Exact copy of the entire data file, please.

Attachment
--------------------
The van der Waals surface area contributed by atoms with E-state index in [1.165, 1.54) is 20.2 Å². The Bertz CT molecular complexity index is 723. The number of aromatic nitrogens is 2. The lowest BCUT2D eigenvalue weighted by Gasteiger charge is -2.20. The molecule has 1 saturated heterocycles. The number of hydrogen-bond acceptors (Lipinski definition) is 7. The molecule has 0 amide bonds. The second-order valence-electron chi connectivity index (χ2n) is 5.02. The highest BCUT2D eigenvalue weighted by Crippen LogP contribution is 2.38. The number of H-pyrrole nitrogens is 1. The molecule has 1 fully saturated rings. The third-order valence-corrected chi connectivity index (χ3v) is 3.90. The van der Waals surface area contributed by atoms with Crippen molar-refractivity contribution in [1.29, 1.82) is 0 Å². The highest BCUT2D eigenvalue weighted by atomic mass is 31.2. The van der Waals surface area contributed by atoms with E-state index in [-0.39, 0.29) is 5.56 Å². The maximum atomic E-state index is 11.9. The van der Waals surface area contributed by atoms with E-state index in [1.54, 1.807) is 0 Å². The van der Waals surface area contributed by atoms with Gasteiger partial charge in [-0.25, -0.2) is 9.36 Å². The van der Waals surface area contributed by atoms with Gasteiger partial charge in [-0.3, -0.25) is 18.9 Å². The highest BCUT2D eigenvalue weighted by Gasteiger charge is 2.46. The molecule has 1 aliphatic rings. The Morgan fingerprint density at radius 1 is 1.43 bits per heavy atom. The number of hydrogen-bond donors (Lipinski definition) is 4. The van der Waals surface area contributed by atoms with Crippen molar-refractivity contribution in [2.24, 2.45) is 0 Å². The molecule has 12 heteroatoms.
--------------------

The van der Waals surface area contributed by atoms with E-state index in [1.165, 1.54) is 20.2 Å². The Bertz CT molecular complexity index is 723. The number of aromatic nitrogens is 2. The lowest BCUT2D eigenvalue weighted by Gasteiger charge is -2.20. The molecule has 1 saturated heterocycles. The number of hydrogen-bond acceptors (Lipinski definition) is 7. The molecule has 0 amide bonds. The second-order valence-electron chi connectivity index (χ2n) is 5.02. The highest BCUT2D eigenvalue weighted by Crippen LogP contribution is 2.38. The number of H-pyrrole nitrogens is 1. The molecule has 1 fully saturated rings. The third-order valence-corrected chi connectivity index (χ3v) is 3.90. The van der Waals surface area contributed by atoms with Crippen molar-refractivity contribution in [1.29, 1.82) is 0 Å². The highest BCUT2D eigenvalue weighted by atomic mass is 31.2. The van der Waals surface area contributed by atoms with E-state index in [-0.39, 0.29) is 5.56 Å². The maximum atomic E-state index is 11.9. The van der Waals surface area contributed by atoms with E-state index in [1.54, 1.807) is 0 Å². The van der Waals surface area contributed by atoms with Gasteiger partial charge in [-0.25, -0.2) is 9.36 Å². The van der Waals surface area contributed by atoms with Gasteiger partial charge in [-0.3, -0.25) is 18.9 Å². The highest BCUT2D eigenvalue weighted by Gasteiger charge is 2.46. The molecule has 1 aliphatic rings. The Morgan fingerprint density at radius 1 is 1.43 bits per heavy atom. The number of hydrogen-bond donors (Lipinski definition) is 4. The van der Waals surface area contributed by atoms with Crippen molar-refractivity contribution in [2.24, 2.45) is 0 Å². The molecule has 12 heteroatoms.